Not so many years ago, I was a struggling single mom - I had no credit, no college degree, no job, and no money. I’d by lying if I said I didn’t feel hopeless on a regular basis, comparing my life to what I saw around me.
Each day, after my 7-year old son caught the bus to school outside of our tiny apartment, I would push my 1-year old daughter’s stroller down the sidewalks of a town that seemed picture-perfect, and full of picture-perfect people on their way to important meetings, coffee dates and social engagements that filled their comfortable lives.
I walked to a studio where I was trying something new – with excitement, but so, SO fearfully. I was training to be a barre teacher. I loved barre classes, I knew that. But I wasn’t a "good" teacher trainee. I fumbled over my words and feared the sound of my own voice. I was undoubtedly my own worst critic, at a time when the last thing I needed was self-criticism holding me back.
“Practice getting your words out,” my trainer would say. “Count aloud when you’re alone in the car to get used to it.” But even then, with no one around to hear me, the second I opened my mouth, a voice inside my head would insist: Just shut up, just shut up, just shut up!
It's not unusual to be intimidated by public speaking, I'm sure you've heard before that most people fear it more than death! Maybe it's something you'd like to get more comfortable with too. For me, it was especially hard because my life was at rock bottom.
Learn more about our Barre & Soul® Method Barre Teacher Training here.
To say I felt unworthy doesn’t even begin to explain it. It felt like every cell in my body was made of unworthiness. Who was I to teach these women anything about fitness, or well-being? I was still working on getting back to my pre-baby body, going through a long and wretched divorce, feeling unaccomplished no matter what angle I looked at my life from.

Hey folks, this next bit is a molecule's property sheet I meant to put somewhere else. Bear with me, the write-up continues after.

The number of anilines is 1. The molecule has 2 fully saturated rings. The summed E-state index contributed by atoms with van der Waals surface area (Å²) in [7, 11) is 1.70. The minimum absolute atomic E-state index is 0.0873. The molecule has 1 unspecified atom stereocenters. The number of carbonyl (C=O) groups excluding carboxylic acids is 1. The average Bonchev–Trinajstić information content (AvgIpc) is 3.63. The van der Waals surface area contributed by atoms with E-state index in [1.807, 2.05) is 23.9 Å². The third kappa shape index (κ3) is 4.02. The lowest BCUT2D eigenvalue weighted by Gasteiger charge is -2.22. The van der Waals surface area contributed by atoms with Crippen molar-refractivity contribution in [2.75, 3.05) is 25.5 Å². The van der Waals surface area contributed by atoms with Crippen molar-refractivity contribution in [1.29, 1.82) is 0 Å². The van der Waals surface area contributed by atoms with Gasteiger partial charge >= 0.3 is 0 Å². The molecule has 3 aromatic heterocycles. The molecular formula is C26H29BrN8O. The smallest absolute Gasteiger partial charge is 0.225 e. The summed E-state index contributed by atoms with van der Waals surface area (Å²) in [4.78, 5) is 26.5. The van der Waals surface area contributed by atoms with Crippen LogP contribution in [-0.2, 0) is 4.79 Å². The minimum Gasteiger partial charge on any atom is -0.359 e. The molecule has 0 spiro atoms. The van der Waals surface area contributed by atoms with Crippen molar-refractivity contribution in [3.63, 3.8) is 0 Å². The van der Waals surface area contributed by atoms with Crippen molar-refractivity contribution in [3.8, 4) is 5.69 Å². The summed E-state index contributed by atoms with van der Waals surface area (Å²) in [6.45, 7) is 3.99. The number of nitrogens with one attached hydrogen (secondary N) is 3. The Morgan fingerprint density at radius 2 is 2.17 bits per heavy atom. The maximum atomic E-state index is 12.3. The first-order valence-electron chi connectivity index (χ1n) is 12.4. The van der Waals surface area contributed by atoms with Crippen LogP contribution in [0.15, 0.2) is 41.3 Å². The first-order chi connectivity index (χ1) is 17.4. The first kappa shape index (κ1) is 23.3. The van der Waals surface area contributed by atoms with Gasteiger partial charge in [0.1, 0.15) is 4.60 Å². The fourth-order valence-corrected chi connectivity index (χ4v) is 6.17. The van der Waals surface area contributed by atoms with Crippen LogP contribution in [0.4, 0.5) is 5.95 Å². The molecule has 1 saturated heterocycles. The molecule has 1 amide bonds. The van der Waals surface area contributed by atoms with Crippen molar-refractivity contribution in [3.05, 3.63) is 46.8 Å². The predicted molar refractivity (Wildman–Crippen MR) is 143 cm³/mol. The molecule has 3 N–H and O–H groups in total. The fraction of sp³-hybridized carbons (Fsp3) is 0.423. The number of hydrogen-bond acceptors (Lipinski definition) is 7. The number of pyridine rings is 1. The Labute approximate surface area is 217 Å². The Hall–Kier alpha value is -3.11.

What did I have to teach these wealthy, successful, happy women, who seemed to have J.Crew catalog families and perfect marriages? How could they take me seriously when I was a failure at marriage, could barely support my children, relied on assistance to buy groceries, and on the Salvation Army for my kids' Christmas gifts in that terrible first year of my divorce. I wanted so badly to create major change in my life and be an example of better things – inspiring even – for my kids and for myself.
Determined to overcome my circumstances, I took baby steps forward. I used the word “confidence” in my computer passwords, hoping to invoke blessings and begin to establish a sort of mantra to move towards embodying this quality. I craved confidence like a dry field craves a drenching rain.
Find your voice and become a barre teacher! Find how here.
I had to type the word each time I checked my (tiny) bank balance, an incantation of power even in the face of my nearly empty account. Little by little, hour by hour, month by month, I did find my voice. I collected scraps of confidence in the moments when I could at last do a set of push-ups on straight legs - when I could teach a class to a few friends without losing my nerve - when I won a small victory in family court and started receiving the support I needed.
“Where do you get your confidence?” people often ask me now. "You seem so sure of yourself."
When I reflect on this, I call to mind the countless hard-won increments, gathered over many years.
There were no shortcuts. No celestial signs. No surprise inheritance or lottery ticket came to my rescue. And I certainly didn’t wake up one day and start a thriving business with multiple locations.
I simply persevered. Kept on. Pushup by pushup, password by password. I did one mildly terrifying thing at a time. I forced myself to keep practicing my teaching. I watched my classes improve, little by little. And one day, when I opened my mouth to speak, it was no longer scary. Soon, it was even fun.
The look of fear and shame in my eyes was replaced by shyness at first, then finally by passion and enthusiasm. Believe it or not I ACTUALLY LOOK FORWARD to public speaking opportunities these days. Teaching barre and yoga classes gave me the opportunity to embody the quality I had so longed for. By facing my fears and showing up again and again, in time, I found my confidence.